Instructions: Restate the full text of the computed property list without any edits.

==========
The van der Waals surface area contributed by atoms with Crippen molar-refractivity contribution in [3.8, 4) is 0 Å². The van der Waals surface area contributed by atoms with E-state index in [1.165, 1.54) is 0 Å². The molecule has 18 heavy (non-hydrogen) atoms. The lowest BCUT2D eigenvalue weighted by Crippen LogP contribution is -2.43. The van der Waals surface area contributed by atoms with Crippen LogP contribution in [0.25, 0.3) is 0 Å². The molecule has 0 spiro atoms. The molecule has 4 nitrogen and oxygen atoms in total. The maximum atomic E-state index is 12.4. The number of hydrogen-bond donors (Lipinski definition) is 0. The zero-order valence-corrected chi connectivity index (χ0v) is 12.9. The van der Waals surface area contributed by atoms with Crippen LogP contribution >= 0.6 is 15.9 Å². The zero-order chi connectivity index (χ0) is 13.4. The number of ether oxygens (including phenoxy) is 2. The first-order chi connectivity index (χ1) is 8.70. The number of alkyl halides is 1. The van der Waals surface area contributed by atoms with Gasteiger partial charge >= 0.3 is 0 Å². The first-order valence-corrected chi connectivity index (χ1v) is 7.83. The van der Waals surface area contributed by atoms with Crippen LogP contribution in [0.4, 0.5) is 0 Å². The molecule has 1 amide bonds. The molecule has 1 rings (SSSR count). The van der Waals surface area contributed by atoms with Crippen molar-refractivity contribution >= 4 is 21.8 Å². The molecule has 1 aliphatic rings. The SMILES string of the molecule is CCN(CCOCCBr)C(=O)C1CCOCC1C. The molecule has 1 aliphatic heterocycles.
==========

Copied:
The van der Waals surface area contributed by atoms with Crippen molar-refractivity contribution in [3.8, 4) is 0 Å². The van der Waals surface area contributed by atoms with E-state index in [1.165, 1.54) is 0 Å². The molecule has 18 heavy (non-hydrogen) atoms. The lowest BCUT2D eigenvalue weighted by Crippen LogP contribution is -2.43. The van der Waals surface area contributed by atoms with Crippen LogP contribution in [0.25, 0.3) is 0 Å². The molecule has 0 spiro atoms. The molecule has 4 nitrogen and oxygen atoms in total. The maximum atomic E-state index is 12.4. The number of hydrogen-bond donors (Lipinski definition) is 0. The zero-order valence-corrected chi connectivity index (χ0v) is 12.9. The van der Waals surface area contributed by atoms with Crippen LogP contribution >= 0.6 is 15.9 Å². The zero-order chi connectivity index (χ0) is 13.4. The number of ether oxygens (including phenoxy) is 2. The first-order chi connectivity index (χ1) is 8.70. The number of alkyl halides is 1. The van der Waals surface area contributed by atoms with Gasteiger partial charge >= 0.3 is 0 Å². The first-order valence-corrected chi connectivity index (χ1v) is 7.83. The van der Waals surface area contributed by atoms with Crippen LogP contribution in [0.4, 0.5) is 0 Å². The molecule has 1 amide bonds. The molecule has 1 rings (SSSR count). The van der Waals surface area contributed by atoms with Crippen molar-refractivity contribution >= 4 is 21.8 Å². The molecule has 1 aliphatic rings. The SMILES string of the molecule is CCN(CCOCCBr)C(=O)C1CCOCC1C. The molecule has 1 aliphatic heterocycles.